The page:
Part of speech: adjective
Origin: Latin, 14th century
(of a metal) able to be drawn out into a thin wire.
Able to be deformed without losing toughness; pliable, not brittle.
Examples of Ductile in a sentence
"Copper is quite ductile, which makes it perfect for both electrical work and jewelry."
"The drafty window sill needs to be repaired with a ductile material to stand up to the winter winds."
Popularity Over Time
Ductile can be used in a few different situations. There’s the easily coerced, or ductile, person. Then any sort of pliable material that can be molded can be called ductile. But if you’re a scientist, you’re most likely describing a metal that can be pulled into a thin wire as ductile.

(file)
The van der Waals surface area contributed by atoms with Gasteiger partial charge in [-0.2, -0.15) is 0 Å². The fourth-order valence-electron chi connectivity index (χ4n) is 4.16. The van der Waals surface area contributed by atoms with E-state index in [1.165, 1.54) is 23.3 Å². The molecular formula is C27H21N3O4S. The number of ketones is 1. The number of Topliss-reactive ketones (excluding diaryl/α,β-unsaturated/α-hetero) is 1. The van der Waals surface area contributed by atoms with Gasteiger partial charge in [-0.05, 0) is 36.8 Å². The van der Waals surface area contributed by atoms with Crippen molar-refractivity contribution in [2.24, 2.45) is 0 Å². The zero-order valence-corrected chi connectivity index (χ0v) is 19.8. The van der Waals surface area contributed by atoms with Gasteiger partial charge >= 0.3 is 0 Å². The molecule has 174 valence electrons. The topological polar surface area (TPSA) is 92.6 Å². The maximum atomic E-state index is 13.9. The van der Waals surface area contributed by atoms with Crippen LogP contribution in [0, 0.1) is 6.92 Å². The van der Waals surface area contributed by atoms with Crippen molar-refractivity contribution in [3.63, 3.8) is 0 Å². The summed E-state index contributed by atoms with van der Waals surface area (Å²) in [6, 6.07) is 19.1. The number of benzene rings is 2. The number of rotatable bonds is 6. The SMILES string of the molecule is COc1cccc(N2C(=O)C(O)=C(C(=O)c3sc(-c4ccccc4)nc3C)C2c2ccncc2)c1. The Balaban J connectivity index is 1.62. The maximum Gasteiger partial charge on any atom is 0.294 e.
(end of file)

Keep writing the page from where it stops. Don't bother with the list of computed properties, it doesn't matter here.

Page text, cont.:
Did you Know?
The adjective ductile comes from the Latin root “ductilis,” which means easily led. This makes sense if you’re talking about a person being ductile, or easily convinced. The word duke shares the same root. A duke might not be swayed, but he perhaps hopes that his subjects are nice and ductile.